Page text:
Media executives question Comcast-Time Warner Cable deal

Tue Mar 11, 2014 6:17pm EDT

A man walks past the Time Warner Cable headquarters in New York February 13, 2014. REUTERS/Joshua Lott

A man walks past the Time Warner Cable headquarters in New York February 13, 2014.

Credit: Reuters/Joshua Lott

Related Topics

(Reuters) - One of the top executives of Twenty-First Century Fox Inc has raised questions about Comcast's potential dominance of the U.S. broadband Internet market if regulators allow its $45.2 billion merger with Time Warner Cable to be completed.

Speaking at an investor conference on Tuesday, Chase Carey, Fox president and chief operating officer, said the "broadband issue" will be front and center when U.S. regulators review the tie-up that merges the No. 1 and No. 2 cable operators.

Asked about concerns over the merger, Carey said, "Probably the issue that will come out of it, and that will ultimately get focused on, is really the broadband issue. Is there choice in broadband? Are you really headed toward every home having simply one broadband provider, and what are the implications of that?"

If its bid for Time Warner Cable is approved, Comcast would be the Internet provider to about 40 percent of U.S. households paying for high-speed Internet access, analysts estimate.

As TV service becomes more personalized with new navigation tools and targeted advertising, broadband infrastructure, and who controls that service, will become even more critical, Carey said. There has not been any pushback so far from companies against the deal, he added.

"We haven't seen any filings yet and how does that get addressed? I assume there will be aspects of that that are addressed," he said.

"Potentially, you may have for most of the country, simply one wired broadband pipe and again that's the piece that will get, at the end of the day, most focused on," he said.

Comcast did not respond to a request for comment.

Also at the same conference, Time Warner Inc Chief Executive Jeff Bewkes predicted a government role in bolstering post-merger competition.

"In the longer run there are some questions on competition that any deal like this will look at, the government will look at and make sure the appropriate conditions are in place to optimize competition," Bewkes said.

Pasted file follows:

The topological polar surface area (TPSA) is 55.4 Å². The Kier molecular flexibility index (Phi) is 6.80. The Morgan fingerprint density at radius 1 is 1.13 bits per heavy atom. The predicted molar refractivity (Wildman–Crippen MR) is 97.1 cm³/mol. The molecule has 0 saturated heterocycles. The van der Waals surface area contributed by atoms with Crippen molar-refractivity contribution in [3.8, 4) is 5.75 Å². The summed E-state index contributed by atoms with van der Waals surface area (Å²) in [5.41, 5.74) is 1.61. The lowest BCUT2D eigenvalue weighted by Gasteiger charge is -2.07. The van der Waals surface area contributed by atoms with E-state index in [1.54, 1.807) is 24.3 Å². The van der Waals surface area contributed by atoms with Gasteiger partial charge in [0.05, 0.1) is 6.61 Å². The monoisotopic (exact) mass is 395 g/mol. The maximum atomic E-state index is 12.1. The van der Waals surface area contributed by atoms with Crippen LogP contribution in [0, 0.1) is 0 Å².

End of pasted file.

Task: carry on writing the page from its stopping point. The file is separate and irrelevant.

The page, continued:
DirecTV's CEO Mike White, who was already called for regulatory scrutiny of the deal, said on Tuesday, that the government will likely focus on "all the aspects of Internet, from net neutrality to you name it."

He also said the government should consider whether Comcast is a national business instead of a local one which "requires the government to take a different perspective."

Once Comcast files its merger documents with regulators, the Justice Department and the U.S. Federal Communications Commission will both take months to review the merger's impact on competition, focusing on antitrust and public interest concerns respectively.

(Reporting by Liana B. Baker; Editing by Nick Zieminski and Cynthia Osterman)

We welcome comments that advance the story through relevant opinion, anecdotes, links and data. If you see a comment that you believe is irrelevant or inappropriate, you can flag it to our editors by using the report abuse links. Views expressed in the comments do not represent those of Reuters. For more information on our comment policy, see
Comments (2)
tatman wrote:
i am one person who is deeply concerned about this broadband merger, as i subscribe to time warner’s business class broadband service (which has been exceptional, in both uptime and service). having been a very dissatisfied comcast customer in the past, the idea that i will be forced back into such a horrible situation again with a company that provided some of the absolute WORST customer service i’ve encountered thus far in my professional career makes me very uneasy…

Mar 11, 2014 12:46pm EDT  --  Report as abuse
dd606 wrote:
I would love to see a return to on-air TV. The demand is there. On air stations have quadrupled in my area. TV should have never been provided through cable or DBS in the first place. It’s a completely idiotic system. The only reason why it happened, is because the main networks thought they could fend off the new networks, like Showtime. Obviously they failed. What they should have done is partnered with them, and charged them to use their own on-air infrastructure. But now we are stuck with this antiquated system, which takes billions to maintain. There is a huge conflict of interest between entertainment providers and content creators, because it’s the same handful of companies that own it all.

Mar 11, 2014 1:13pm EDT  --  Report as abuse
This discussion is now closed. We welcome comments on our articles for a limited period after their publication.